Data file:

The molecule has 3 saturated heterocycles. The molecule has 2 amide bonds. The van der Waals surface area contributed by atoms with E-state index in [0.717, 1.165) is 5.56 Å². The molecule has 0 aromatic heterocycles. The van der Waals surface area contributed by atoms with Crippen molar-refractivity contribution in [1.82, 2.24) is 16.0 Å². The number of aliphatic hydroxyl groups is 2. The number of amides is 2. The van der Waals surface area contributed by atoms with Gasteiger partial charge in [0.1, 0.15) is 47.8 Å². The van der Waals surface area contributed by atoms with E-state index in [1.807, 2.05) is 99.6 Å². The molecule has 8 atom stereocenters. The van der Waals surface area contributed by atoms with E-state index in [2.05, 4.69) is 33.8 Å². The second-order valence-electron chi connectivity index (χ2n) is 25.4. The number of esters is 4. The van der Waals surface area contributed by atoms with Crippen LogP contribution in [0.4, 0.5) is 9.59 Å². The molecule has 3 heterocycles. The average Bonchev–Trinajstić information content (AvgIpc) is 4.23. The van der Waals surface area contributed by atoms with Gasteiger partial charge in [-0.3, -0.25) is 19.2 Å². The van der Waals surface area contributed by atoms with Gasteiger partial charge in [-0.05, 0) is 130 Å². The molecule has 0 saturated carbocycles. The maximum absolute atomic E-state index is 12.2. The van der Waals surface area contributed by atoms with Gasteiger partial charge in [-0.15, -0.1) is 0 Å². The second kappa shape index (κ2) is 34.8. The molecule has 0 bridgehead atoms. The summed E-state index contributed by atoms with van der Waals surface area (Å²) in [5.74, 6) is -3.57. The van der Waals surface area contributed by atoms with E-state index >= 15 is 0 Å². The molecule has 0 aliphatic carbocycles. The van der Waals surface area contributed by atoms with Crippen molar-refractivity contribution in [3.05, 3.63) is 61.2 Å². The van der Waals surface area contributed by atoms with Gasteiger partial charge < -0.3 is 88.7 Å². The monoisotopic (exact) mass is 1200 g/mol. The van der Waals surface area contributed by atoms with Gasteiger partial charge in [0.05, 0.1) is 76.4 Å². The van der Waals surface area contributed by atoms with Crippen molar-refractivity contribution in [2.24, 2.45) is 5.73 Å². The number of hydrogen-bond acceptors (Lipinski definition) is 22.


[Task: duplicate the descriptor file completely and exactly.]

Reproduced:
The molecule has 3 saturated heterocycles. The molecule has 2 amide bonds. The van der Waals surface area contributed by atoms with E-state index in [0.717, 1.165) is 5.56 Å². The molecule has 0 aromatic heterocycles. The van der Waals surface area contributed by atoms with Crippen molar-refractivity contribution in [1.82, 2.24) is 16.0 Å². The number of aliphatic hydroxyl groups is 2. The number of amides is 2. The van der Waals surface area contributed by atoms with Gasteiger partial charge in [0.1, 0.15) is 47.8 Å². The van der Waals surface area contributed by atoms with E-state index in [1.807, 2.05) is 99.6 Å². The molecule has 8 atom stereocenters. The van der Waals surface area contributed by atoms with E-state index in [2.05, 4.69) is 33.8 Å². The second-order valence-electron chi connectivity index (χ2n) is 25.4. The number of esters is 4. The van der Waals surface area contributed by atoms with Crippen LogP contribution in [0.4, 0.5) is 9.59 Å². The molecule has 3 heterocycles. The average Bonchev–Trinajstić information content (AvgIpc) is 4.23. The van der Waals surface area contributed by atoms with Gasteiger partial charge in [-0.3, -0.25) is 19.2 Å². The van der Waals surface area contributed by atoms with Gasteiger partial charge in [-0.05, 0) is 130 Å². The molecule has 0 saturated carbocycles. The maximum absolute atomic E-state index is 12.2. The van der Waals surface area contributed by atoms with Gasteiger partial charge in [-0.15, -0.1) is 0 Å². The second kappa shape index (κ2) is 34.8. The molecule has 0 bridgehead atoms. The summed E-state index contributed by atoms with van der Waals surface area (Å²) in [5.74, 6) is -3.57. The van der Waals surface area contributed by atoms with E-state index >= 15 is 0 Å². The molecule has 0 aliphatic carbocycles. The van der Waals surface area contributed by atoms with Crippen molar-refractivity contribution in [3.05, 3.63) is 61.2 Å². The van der Waals surface area contributed by atoms with Gasteiger partial charge < -0.3 is 88.7 Å². The monoisotopic (exact) mass is 1200 g/mol. The van der Waals surface area contributed by atoms with Gasteiger partial charge in [0.05, 0.1) is 76.4 Å². The van der Waals surface area contributed by atoms with Crippen molar-refractivity contribution in [2.24, 2.45) is 5.73 Å². The number of hydrogen-bond acceptors (Lipinski definition) is 22.